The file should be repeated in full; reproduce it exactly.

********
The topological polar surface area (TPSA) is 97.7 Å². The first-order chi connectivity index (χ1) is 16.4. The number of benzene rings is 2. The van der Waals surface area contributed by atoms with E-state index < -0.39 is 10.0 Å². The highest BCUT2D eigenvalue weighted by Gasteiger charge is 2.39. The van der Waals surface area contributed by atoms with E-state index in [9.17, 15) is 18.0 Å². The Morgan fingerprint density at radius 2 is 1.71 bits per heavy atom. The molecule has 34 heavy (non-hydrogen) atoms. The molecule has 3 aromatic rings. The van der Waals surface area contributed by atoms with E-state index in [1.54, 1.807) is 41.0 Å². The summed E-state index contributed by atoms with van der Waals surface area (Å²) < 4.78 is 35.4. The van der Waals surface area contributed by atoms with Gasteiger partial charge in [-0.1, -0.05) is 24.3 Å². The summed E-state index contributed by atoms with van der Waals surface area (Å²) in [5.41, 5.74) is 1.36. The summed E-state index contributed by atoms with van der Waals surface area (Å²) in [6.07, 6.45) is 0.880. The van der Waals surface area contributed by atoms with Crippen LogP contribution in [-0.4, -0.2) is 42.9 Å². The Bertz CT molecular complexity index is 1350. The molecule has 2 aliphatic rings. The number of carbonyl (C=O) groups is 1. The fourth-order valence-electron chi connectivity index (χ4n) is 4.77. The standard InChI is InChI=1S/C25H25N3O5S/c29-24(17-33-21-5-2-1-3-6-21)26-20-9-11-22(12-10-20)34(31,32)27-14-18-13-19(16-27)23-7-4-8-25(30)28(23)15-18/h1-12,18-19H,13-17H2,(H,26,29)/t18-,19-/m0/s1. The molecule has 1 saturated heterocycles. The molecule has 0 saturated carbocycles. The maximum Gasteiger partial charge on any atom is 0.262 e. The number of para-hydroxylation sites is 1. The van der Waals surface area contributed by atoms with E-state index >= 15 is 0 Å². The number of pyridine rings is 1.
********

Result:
The topological polar surface area (TPSA) is 97.7 Å². The first-order chi connectivity index (χ1) is 16.4. The number of benzene rings is 2. The van der Waals surface area contributed by atoms with E-state index < -0.39 is 10.0 Å². The highest BCUT2D eigenvalue weighted by Gasteiger charge is 2.39. The van der Waals surface area contributed by atoms with E-state index in [9.17, 15) is 18.0 Å². The Morgan fingerprint density at radius 2 is 1.71 bits per heavy atom. The molecule has 34 heavy (non-hydrogen) atoms. The molecule has 3 aromatic rings. The van der Waals surface area contributed by atoms with E-state index in [1.54, 1.807) is 41.0 Å². The summed E-state index contributed by atoms with van der Waals surface area (Å²) < 4.78 is 35.4. The van der Waals surface area contributed by atoms with Gasteiger partial charge in [-0.1, -0.05) is 24.3 Å². The summed E-state index contributed by atoms with van der Waals surface area (Å²) in [5.41, 5.74) is 1.36. The summed E-state index contributed by atoms with van der Waals surface area (Å²) in [6.07, 6.45) is 0.880. The van der Waals surface area contributed by atoms with Crippen LogP contribution in [-0.4, -0.2) is 42.9 Å². The Bertz CT molecular complexity index is 1350. The molecule has 2 aliphatic rings. The number of carbonyl (C=O) groups is 1. The fourth-order valence-electron chi connectivity index (χ4n) is 4.77. The standard InChI is InChI=1S/C25H25N3O5S/c29-24(17-33-21-5-2-1-3-6-21)26-20-9-11-22(12-10-20)34(31,32)27-14-18-13-19(16-27)23-7-4-8-25(30)28(23)15-18/h1-12,18-19H,13-17H2,(H,26,29)/t18-,19-/m0/s1. The molecule has 1 saturated heterocycles. The molecule has 0 saturated carbocycles. The maximum Gasteiger partial charge on any atom is 0.262 e. The number of para-hydroxylation sites is 1. The van der Waals surface area contributed by atoms with E-state index >= 15 is 0 Å². The number of pyridine rings is 1.